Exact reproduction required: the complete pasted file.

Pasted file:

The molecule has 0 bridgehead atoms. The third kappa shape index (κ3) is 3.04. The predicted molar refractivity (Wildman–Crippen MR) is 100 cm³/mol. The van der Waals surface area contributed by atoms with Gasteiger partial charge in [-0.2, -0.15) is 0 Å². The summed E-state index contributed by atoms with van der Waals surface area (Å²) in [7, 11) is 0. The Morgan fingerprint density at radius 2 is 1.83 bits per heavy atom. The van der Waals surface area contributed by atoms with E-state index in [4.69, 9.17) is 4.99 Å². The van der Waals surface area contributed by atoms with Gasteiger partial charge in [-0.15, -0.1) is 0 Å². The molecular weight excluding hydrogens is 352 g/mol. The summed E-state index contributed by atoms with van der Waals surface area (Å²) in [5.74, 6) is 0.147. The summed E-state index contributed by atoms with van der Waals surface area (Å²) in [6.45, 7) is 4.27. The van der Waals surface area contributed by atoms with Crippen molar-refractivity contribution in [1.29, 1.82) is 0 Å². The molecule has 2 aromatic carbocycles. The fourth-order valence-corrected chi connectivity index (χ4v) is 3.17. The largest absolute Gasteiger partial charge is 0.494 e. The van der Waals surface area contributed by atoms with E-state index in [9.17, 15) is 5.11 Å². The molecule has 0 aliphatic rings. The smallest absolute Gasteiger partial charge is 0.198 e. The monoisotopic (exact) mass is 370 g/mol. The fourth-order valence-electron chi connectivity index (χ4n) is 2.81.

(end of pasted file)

The molecule has 0 bridgehead atoms. The third kappa shape index (κ3) is 3.04. The predicted molar refractivity (Wildman–Crippen MR) is 100 cm³/mol. The van der Waals surface area contributed by atoms with Gasteiger partial charge in [-0.2, -0.15) is 0 Å². The summed E-state index contributed by atoms with van der Waals surface area (Å²) in [7, 11) is 0. The Morgan fingerprint density at radius 2 is 1.83 bits per heavy atom. The van der Waals surface area contributed by atoms with E-state index in [4.69, 9.17) is 4.99 Å². The van der Waals surface area contributed by atoms with Gasteiger partial charge in [-0.15, -0.1) is 0 Å². The molecular weight excluding hydrogens is 352 g/mol. The summed E-state index contributed by atoms with van der Waals surface area (Å²) in [5.74, 6) is 0.147. The summed E-state index contributed by atoms with van der Waals surface area (Å²) in [6.45, 7) is 4.27. The van der Waals surface area contributed by atoms with Crippen molar-refractivity contribution in [1.29, 1.82) is 0 Å². The molecule has 2 aromatic carbocycles. The fourth-order valence-corrected chi connectivity index (χ4v) is 3.17. The largest absolute Gasteiger partial charge is 0.494 e. The van der Waals surface area contributed by atoms with E-state index in [9.17, 15) is 5.11 Å². The molecule has 0 aliphatic rings. The smallest absolute Gasteiger partial charge is 0.198 e. The monoisotopic (exact) mass is 370 g/mol. The fourth-order valence-electron chi connectivity index (χ4n) is 2.81.